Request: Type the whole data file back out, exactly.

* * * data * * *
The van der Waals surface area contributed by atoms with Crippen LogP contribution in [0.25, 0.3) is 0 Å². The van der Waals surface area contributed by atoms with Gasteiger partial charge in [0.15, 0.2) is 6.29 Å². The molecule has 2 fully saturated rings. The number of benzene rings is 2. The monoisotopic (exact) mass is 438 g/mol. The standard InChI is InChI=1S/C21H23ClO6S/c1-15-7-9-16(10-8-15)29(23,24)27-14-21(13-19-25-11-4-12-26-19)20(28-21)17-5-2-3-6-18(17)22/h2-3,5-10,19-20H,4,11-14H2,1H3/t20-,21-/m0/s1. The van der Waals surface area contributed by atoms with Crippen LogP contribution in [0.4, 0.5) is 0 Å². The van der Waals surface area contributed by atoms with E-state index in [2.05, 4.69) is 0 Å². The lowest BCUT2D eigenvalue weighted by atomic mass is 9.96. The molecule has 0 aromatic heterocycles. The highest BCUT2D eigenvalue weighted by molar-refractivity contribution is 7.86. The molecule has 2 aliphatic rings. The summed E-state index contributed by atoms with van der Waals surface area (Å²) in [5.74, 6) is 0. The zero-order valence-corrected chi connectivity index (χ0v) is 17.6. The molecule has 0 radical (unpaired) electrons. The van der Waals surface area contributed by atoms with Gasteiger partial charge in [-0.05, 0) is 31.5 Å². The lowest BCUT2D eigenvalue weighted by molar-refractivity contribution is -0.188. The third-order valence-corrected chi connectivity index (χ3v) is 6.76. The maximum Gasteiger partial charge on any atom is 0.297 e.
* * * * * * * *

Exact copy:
The van der Waals surface area contributed by atoms with Crippen LogP contribution in [0.25, 0.3) is 0 Å². The van der Waals surface area contributed by atoms with Gasteiger partial charge in [0.15, 0.2) is 6.29 Å². The molecule has 2 fully saturated rings. The number of benzene rings is 2. The monoisotopic (exact) mass is 438 g/mol. The standard InChI is InChI=1S/C21H23ClO6S/c1-15-7-9-16(10-8-15)29(23,24)27-14-21(13-19-25-11-4-12-26-19)20(28-21)17-5-2-3-6-18(17)22/h2-3,5-10,19-20H,4,11-14H2,1H3/t20-,21-/m0/s1. The van der Waals surface area contributed by atoms with Crippen LogP contribution in [0.4, 0.5) is 0 Å². The van der Waals surface area contributed by atoms with E-state index in [2.05, 4.69) is 0 Å². The lowest BCUT2D eigenvalue weighted by atomic mass is 9.96. The molecule has 0 aromatic heterocycles. The highest BCUT2D eigenvalue weighted by molar-refractivity contribution is 7.86. The molecule has 2 aliphatic rings. The summed E-state index contributed by atoms with van der Waals surface area (Å²) in [5.74, 6) is 0. The zero-order valence-corrected chi connectivity index (χ0v) is 17.6. The molecule has 0 radical (unpaired) electrons. The van der Waals surface area contributed by atoms with Gasteiger partial charge in [-0.05, 0) is 31.5 Å². The lowest BCUT2D eigenvalue weighted by molar-refractivity contribution is -0.188. The third-order valence-corrected chi connectivity index (χ3v) is 6.76. The maximum Gasteiger partial charge on any atom is 0.297 e.